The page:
What is a vasectomy? — A vasectomy is a procedure that a man can choose as a type of long-term birth control. After a vasectomy, a man cannot get a woman pregnant.
How does a vasectomy prevent pregnancy? — A vasectomy prevents pregnancy by blocking the path the sperm takes to leave the body.
Sperm are made in the testicles. The testicles are found inside a skin sac called the “scrotum.” Sperm are stored in the epididymis, which is a small organ that sits on top of the testicles. During ejaculation, sperm travel from the epididymis through tubes and out the end of the penis.
During a vasectomy, a doctor cuts and blocks a tube called the “vas deferens.” This prevents sperm from leaving the body. After a vasectomy, a man can still ejaculate fluid, called semen. But the semen does not have any sperm in it.
Why might I choose to have a vasectomy? — You might choose to have a vasectomy if you do not want any more children, and do not want to use birth control each time you have sex.
Let your doctor know if you have any questions or worries about having a vasectomy. He or she can talk with you and tell you about the procedure.
Some men choose to have a sample of their sperm saved before they have a vasectomy. If you want to have a sample of your sperm saved, talk with your doctor.
What happens during a vasectomy? — A vasectomy is done in a doctor’s office and takes about 30 minutes. During the procedure, a doctor numbs the skin on the scrotum. Then he or she makes a small cut in the skin to reach the vas deferens, cut it, and seal it off. The procedure does not hurt, but some men can feel cramping or pulling.
What happens after a vasectomy? — You can go home right after the procedure, but you will need to rest for 2 to 3 days. After a vasectomy, most men have some discomfort and bruising in the scrotum. Your doctor will tell you which pain-relieving medicines to take. He or she might also prescribe a medicine to treat your pain.
Your doctor will give you instructions about what you should and should not do after your vasectomy. He or she will probably tell you to:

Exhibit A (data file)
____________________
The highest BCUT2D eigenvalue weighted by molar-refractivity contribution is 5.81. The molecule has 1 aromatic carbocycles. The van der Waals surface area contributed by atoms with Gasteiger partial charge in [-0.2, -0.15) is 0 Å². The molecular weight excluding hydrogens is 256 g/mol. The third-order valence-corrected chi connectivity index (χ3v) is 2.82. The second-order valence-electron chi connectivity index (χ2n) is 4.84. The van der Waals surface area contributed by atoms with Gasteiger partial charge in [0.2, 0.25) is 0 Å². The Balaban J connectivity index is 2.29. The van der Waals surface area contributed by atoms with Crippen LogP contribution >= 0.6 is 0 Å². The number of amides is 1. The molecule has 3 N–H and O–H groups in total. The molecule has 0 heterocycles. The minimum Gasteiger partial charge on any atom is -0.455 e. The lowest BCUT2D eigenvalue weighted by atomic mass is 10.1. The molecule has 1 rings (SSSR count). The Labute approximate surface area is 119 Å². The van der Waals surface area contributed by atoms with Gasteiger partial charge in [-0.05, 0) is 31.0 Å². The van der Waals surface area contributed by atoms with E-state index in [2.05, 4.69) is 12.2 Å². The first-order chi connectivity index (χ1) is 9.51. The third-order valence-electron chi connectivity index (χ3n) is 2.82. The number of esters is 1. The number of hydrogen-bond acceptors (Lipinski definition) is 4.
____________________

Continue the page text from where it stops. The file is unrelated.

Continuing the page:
●Wear a jock strap to hold the bandage in place
●Not bathe or swim for 1 to 2 days
●Not lift heavy objects or exercise too hard for 7 days
●Wait 7 days to have sex. After that, you must use another form of birth control for a few months to prevent pregnancy.
What are the side effects of a vasectomy? — Side effects are uncommon, but can occur. They can include:
●Severe pain in the scrotum
●Bleeding in the scrotum
●Infection of the skin around the cut
If you have any side effects, let your doctor know. Some side effects go away over time, but others might need treatment.
How long does it take for a vasectomy to work? — It takes a few months for a vasectomy to work. That’s because the tubes can still have sperm in them.
A man needs to ejaculate 20 or more times after a vasectomy to clear out all the sperm from the tubes. Because of this, a couple should use another type of birth control for a few months to prevent pregnancy.
Will I have a follow-up test? — Yes. You will have a follow-up test called a “sperm count” to make sure that your semen does not have any sperm in it. Most men have this done 3 months after their vasectomy.
A sperm count checks how many sperm are in a sample of semen. For this test, a man needs to provide a sample of his semen. If your sample has no sperm, you can stop using other birth control because you will not be able to get a woman pregnant. But if your sample has sperm in it, you can get a woman pregnant. You should still use birth control until you have another sperm count done.
What if I have had a vasectomy and want to father a child? — If you have had a vasectomy and want to father a child, talk with your doctor. A surgery to reconnect the vas deferens and open the sperm’s path can be done. But this surgery does not always work.
Does a vasectomy prevent getting a disease from sex? — No. A vasectomy does not prevent you from getting or spreading a disease from sex. To prevent getting or spreading a disease from sex, you should use a type of protection called a condom.
Content adapted from UpToDate Patient Information.